Unemployment in the Czech Republic Decreased After Summer. The Czech Economy Is Overheating
The most recent reports from the Czech Labour Office show that the unemployment rate in the Czech Republic decreased slightly to 3.0% in September. The Czech Republic remains the EU country with the lowest unemployment. The persistent low unemployment is one of the signals that the Czech economy is overheating. Photo credit: Pixabay.
Brno, Oct 17 (BD) – The fall in the unemployment rate in the Czech Republic since the beginning of this year continues. The latest data released by the Czech Labour office shows a further fall in September.
In September, unemployment fell slightly fell to 3%. 224,300 unemployed people and 316,100 open vacancies were recorded in September. Previous figures from the Czech Labour Office reported an unemployment rate of 3.1% for August.
The year-on-year unemployment rate has seen a significant drop as well. According to Prague.TV, the unemployment rate dropped to 3% in September 2018 compared to 3.8% in September 2017 (“Czech Unemployment Falls Again”, October 9, 2018).
Low unemployment is one of the signals of an overheating domestic economy. “The Czech economy is growing so strongly that it is currently exceeding its capacity, in other words, it is overheating to some extent,” said Jiri Rusnok, the governor of the Czech National Bank (CNB), in March 2018 in Czech online daily Novinky.cz (“Česká ekonomika se přehřívá, trh práce má problémy, řekl Rusnok”, March 14, 2018).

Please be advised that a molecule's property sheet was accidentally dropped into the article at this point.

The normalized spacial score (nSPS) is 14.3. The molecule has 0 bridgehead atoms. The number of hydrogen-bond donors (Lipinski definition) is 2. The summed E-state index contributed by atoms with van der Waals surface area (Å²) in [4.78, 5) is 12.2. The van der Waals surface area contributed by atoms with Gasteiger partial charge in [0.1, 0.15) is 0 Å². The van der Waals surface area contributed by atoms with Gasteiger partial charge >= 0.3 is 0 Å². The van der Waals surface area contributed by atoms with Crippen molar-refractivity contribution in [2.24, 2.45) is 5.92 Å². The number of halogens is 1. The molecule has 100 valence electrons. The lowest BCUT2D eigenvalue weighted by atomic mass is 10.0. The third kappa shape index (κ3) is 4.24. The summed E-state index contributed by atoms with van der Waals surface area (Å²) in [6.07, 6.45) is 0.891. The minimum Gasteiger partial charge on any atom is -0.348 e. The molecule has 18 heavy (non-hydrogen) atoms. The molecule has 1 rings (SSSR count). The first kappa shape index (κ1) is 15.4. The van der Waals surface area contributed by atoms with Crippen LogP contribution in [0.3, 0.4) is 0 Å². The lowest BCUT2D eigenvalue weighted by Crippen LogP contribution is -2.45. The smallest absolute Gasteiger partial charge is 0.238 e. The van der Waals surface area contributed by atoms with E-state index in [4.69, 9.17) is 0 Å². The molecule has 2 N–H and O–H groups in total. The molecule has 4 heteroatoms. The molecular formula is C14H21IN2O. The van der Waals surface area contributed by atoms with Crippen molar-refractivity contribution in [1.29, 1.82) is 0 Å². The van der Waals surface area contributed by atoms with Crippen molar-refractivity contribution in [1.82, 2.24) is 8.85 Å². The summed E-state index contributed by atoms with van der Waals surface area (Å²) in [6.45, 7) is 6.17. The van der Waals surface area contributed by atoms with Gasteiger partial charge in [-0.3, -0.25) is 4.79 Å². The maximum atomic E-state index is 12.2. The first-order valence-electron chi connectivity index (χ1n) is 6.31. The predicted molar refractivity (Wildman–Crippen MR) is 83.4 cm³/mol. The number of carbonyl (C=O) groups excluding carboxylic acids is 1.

According to some, the growth in the Czech economy in recent years has been driven mainly by the growth in employment, but this will no longer be possible as the overall employment in the country is reaching its limits. Due to the lack of personnel, Czech-based companies are not able to increase production or provide more services. “The labor market is in a situation that is unparalleled in the history of the Czech Republic. The data from the Labor Office proves that. Today, employers lack about 200,000 workers more than at the time of the economic peak in 2006,” said Vladimír Dlouhý, the President of the Chamber of Commerce, in a press release published on Monday, October 15.
The shortage of workers will slow the growth of the Czech economy this year to 3.6 %, and next year to 3.3 %, according to a survey by the Czech Chamber of Commerce published this week, based on data provided by entrepreneurs. The industry and retail sectors will grow slower, according to the research.
Companies also have to deal with rising wages, and not all of them will manage to survive the pressure. The average salary in the Czech Republic has increased by almost 2000 CZK year-on-year between 2016 (27,589) and 2017 (29,504). In the second quarter of 2018, the average salary reached CZK 31,851, a rise of 8.6 % compared to the previous year.
The solution for some businesses could be automatization of the production and assembly processes or hiring people from abroad, but both ways are expensive and cannot be accomplished in the short term.
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